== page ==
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Old 02-07-2021, 02:36 PM   #1
Almost There
 
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Join Date: Sep 2019
Location: Melbourne, FL
Posts: 74
Year: 2003
Coachwork: Thomas
Chassis: Saf-T-Liner MVP EF
Engine: Cat C7
Rated Cap: 29 (Perimeter Seating)
generator inside passenger compartment

It seems the conventional location of a generator is on one side of the frame or other, between the front and rear wheels. I know that some pushers can mount in the front, and many carry it on ‘back porch’ or other underbody storage, either wired for action or easy deployment.

My genny is my nemesis, I got a great deal on a QD5500 but was not prepared for its size. I have been sweating over it for more than a year now. I wanted to mount it between the wheels on the driver side. I have room, and some here have generously planned out a suitable bracket/shelf requiring no welding. I’ve been gun shy due to my general inexperience, the suspended weight of the unit (420lbs) and subsequent moments of torsion (did I say that right) on the frame rail.

Since I am apparently unable/unwilling to pull the trigger and am getting frustrated, Ive come up with an alternate installation location that I THINK I can handle. I grew up on sailboats where the diesel engine was inboard below decks either in a doghouse or insulated engine room. I want to build a firewall-like box into and flush with the back panel of the bus at roughly floor level, protruding into the passenger area and containing the generator mounted on slides for easy maintenance.

This method soothes my fear of the noisemaker falling off in traffic and crashing my rig as I roll over it. But it must introduce some other challenges.

Please increase my knowledge base on this potential project. Feel free to add cons without quoting entire post.

Pro
Creates a step for emergency egress.
Can accommodate larger generator without too much additional fabrication.
good working height when pulled out for maintenance
Easy working height while building
The panel is basically already present on the bus (see pic)
Noise out the back TENDS to be more neighbor friendly when camping side by side.
By having the unit inside I am in-a-way ‘sharing the pain’


Con
Must be insulated substantially against heat/fume/exhaust internally
Soot on TOAD
Fuel line for gen is uphill run from the bus tank.
Possible interference with future trailer hitch
Shifts bus c/g aft and up to some extent.
Noise heat and vibration for passengers
Takes up space inside
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Old 02-07-2021, 02:52 PM   #2
Bus Nut
 
Join Date: May 2019
Location: Lebanon, Indiana
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Engine: Ford Triton V-10
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Does it dimensionally fit underneath with the proposed mounting bracket method? If so, I say pull the trigger already. 420lb is not so heavy that a properly designed and mounted bracket won't carry it securely with no worries. I'm surprised at how little structure is required to carry my generator as it was designed by the vehicle manufacturer! It stayed put for 20 years and is making no effort to come loose now that it needs servicing.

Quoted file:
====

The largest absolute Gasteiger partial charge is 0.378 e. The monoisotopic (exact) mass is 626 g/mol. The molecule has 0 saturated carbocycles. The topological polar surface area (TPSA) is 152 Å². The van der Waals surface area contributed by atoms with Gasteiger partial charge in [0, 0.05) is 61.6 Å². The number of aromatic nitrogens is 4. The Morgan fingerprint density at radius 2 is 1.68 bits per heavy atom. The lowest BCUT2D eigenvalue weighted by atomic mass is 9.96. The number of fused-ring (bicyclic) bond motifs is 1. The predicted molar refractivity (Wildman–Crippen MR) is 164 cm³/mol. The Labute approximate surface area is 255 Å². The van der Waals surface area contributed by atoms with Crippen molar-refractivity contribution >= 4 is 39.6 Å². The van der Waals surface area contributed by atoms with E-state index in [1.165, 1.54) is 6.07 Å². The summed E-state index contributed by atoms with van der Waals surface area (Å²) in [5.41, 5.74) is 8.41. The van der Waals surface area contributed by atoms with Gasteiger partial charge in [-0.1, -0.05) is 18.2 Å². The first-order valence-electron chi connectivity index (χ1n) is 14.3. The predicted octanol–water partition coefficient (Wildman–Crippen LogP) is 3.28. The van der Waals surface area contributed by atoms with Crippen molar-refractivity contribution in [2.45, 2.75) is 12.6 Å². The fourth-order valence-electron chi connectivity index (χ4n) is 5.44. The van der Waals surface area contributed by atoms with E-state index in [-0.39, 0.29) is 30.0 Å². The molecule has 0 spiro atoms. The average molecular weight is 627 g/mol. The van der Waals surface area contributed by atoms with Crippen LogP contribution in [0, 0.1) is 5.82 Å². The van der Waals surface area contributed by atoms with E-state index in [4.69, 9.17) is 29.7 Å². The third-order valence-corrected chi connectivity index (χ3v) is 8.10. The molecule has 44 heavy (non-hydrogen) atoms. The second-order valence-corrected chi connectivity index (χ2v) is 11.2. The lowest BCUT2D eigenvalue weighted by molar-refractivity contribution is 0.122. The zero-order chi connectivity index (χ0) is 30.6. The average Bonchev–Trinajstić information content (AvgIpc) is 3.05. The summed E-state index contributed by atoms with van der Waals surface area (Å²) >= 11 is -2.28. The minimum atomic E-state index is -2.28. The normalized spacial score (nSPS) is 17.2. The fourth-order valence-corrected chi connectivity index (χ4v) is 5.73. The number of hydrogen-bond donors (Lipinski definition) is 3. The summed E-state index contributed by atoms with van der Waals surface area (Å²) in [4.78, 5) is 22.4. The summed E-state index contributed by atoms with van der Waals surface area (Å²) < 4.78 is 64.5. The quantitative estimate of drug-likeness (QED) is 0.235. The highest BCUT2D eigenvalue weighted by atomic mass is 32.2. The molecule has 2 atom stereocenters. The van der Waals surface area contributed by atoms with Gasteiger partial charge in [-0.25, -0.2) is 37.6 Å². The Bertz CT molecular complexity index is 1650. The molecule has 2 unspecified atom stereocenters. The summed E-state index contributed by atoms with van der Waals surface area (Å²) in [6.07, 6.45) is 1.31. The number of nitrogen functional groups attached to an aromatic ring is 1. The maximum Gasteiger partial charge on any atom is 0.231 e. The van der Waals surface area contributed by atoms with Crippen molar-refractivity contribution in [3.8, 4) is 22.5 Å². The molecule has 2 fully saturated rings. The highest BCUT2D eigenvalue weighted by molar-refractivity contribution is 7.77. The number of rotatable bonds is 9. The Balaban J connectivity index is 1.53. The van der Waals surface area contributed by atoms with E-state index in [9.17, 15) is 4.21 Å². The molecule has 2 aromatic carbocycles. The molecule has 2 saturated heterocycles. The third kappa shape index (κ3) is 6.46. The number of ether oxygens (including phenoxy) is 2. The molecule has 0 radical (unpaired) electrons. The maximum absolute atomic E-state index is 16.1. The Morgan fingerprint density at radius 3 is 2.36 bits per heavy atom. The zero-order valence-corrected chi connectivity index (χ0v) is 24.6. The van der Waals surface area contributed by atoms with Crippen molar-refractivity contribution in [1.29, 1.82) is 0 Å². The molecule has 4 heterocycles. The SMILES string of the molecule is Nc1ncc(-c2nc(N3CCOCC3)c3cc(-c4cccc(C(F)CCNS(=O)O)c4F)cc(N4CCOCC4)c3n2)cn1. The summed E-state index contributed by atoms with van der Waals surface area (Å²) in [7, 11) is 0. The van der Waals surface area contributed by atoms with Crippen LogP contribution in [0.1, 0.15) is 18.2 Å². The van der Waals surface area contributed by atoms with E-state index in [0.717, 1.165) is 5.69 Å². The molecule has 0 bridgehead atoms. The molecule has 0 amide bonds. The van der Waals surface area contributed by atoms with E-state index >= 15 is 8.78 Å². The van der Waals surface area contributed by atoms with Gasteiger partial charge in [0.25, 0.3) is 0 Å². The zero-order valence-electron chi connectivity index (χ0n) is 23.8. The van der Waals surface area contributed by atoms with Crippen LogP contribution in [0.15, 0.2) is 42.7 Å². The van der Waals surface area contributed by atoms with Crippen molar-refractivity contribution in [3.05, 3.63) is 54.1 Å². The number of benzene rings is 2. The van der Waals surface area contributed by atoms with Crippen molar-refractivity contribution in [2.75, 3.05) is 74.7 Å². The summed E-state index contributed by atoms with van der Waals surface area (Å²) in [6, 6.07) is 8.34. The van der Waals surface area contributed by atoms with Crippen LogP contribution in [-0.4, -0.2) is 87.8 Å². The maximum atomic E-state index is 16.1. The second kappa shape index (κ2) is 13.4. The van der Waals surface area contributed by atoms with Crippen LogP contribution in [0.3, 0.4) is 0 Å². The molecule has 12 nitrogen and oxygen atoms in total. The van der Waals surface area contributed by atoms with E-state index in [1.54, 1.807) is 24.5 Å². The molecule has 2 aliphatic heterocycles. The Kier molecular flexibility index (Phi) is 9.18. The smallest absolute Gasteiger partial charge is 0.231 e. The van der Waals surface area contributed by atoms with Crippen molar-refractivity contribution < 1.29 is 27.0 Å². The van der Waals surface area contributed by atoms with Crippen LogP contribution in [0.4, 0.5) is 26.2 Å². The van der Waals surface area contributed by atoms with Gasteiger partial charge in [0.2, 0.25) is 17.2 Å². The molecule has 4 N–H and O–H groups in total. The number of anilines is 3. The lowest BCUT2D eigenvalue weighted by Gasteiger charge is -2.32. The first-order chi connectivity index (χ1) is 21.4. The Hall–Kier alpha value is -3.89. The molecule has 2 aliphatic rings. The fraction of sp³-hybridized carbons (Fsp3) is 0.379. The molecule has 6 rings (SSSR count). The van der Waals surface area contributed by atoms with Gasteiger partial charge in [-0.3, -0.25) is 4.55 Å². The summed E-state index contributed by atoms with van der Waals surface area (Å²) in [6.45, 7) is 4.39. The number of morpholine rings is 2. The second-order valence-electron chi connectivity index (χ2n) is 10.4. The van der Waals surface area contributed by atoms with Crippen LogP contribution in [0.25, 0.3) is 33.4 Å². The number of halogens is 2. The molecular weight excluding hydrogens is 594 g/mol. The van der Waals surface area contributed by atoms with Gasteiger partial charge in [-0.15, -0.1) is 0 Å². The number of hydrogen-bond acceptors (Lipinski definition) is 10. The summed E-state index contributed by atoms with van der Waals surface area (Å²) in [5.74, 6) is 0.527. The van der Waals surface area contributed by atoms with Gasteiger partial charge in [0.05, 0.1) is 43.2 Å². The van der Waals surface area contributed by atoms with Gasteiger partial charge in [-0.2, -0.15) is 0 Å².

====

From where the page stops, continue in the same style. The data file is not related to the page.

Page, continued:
If you're still determined to carve out interior space for this then I think you have the right idea. It'll need to be insulated against temperature, noise and fumes and then adequate outside ventilation provided for said temperature and fumes to safely vent away from the interior area. I can't speak to any fuel supply issues so I'll let someone more knowledgeable contribute on that point. As for the CoG, while the very back is not the ideal place for a heavy item, alone it's not going to make a discernable difference in handling or safety. Now if you also plan on installing holding tanks and such behind the rear axle, THEN we may have issues!
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Old 02-07-2021, 02:57 PM   #3
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Engine: Cat C7
Rated Cap: 29 (Perimeter Seating)
Quote:
Originally Posted by Sehnsucht View Post
Does it dimensionally fit underneath with the proposed mounting bracket method? If so, I say pull the trigger already. 420lb is not so heavy that a properly designed and mounted bracket won't carry it securely with no worries. I'm surprised at how little structure is required to carry my generator as it was designed by the vehicle manufacturer! It stayed put for 20 years and is making no effort to come loose now that it needs servicing.

If you're still determined to carve out interior space for this then I think you have the right idea. It'll need to be insulated against temperature, noise and fumes and then adequate outside ventilation provided for said temperature and fumes to safely vent away from the interior area. I can't speak to any fuel supply issues so I'll let someone more knowledgeable contribute on that point. As for the CoG, while the very back is not the ideal place for a heavy item, alone it's not going to make a discernable difference in handling or safety. Now if you also plan on installing holding tanks and such behind the rear axle, THEN we may have issues!
thanks for bringing this up...i forgot to mention that the initial underbus plans had it protruding four inches below the skirt.
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Old 02-07-2021, 02:58 PM   #4
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Engine: Chevy Express 3500 6.6l